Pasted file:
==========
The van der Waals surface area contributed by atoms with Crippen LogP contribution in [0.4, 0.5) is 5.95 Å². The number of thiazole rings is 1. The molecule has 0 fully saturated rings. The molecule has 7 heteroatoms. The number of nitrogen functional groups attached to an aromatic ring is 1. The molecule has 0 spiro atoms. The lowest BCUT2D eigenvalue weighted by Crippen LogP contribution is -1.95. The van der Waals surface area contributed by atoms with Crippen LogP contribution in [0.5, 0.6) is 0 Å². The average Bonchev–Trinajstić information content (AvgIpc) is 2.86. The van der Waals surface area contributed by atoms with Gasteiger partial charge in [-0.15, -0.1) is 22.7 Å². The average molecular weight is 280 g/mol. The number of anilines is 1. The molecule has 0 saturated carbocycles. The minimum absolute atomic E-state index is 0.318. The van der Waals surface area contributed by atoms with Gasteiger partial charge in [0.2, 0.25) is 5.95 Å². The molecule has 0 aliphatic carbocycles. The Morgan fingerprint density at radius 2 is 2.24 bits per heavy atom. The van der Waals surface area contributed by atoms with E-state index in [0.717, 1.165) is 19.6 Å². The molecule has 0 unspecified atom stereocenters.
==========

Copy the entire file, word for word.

The van der Waals surface area contributed by atoms with Crippen LogP contribution in [0.4, 0.5) is 5.95 Å². The number of thiazole rings is 1. The molecule has 0 fully saturated rings. The molecule has 7 heteroatoms. The number of nitrogen functional groups attached to an aromatic ring is 1. The molecule has 0 spiro atoms. The lowest BCUT2D eigenvalue weighted by Crippen LogP contribution is -1.95. The van der Waals surface area contributed by atoms with Crippen LogP contribution in [0.5, 0.6) is 0 Å². The average Bonchev–Trinajstić information content (AvgIpc) is 2.86. The van der Waals surface area contributed by atoms with Gasteiger partial charge in [-0.15, -0.1) is 22.7 Å². The average molecular weight is 280 g/mol. The number of anilines is 1. The molecule has 0 saturated carbocycles. The minimum absolute atomic E-state index is 0.318. The van der Waals surface area contributed by atoms with Gasteiger partial charge in [0.2, 0.25) is 5.95 Å². The molecule has 0 aliphatic carbocycles. The Morgan fingerprint density at radius 2 is 2.24 bits per heavy atom. The van der Waals surface area contributed by atoms with E-state index in [0.717, 1.165) is 19.6 Å². The molecule has 0 unspecified atom stereocenters.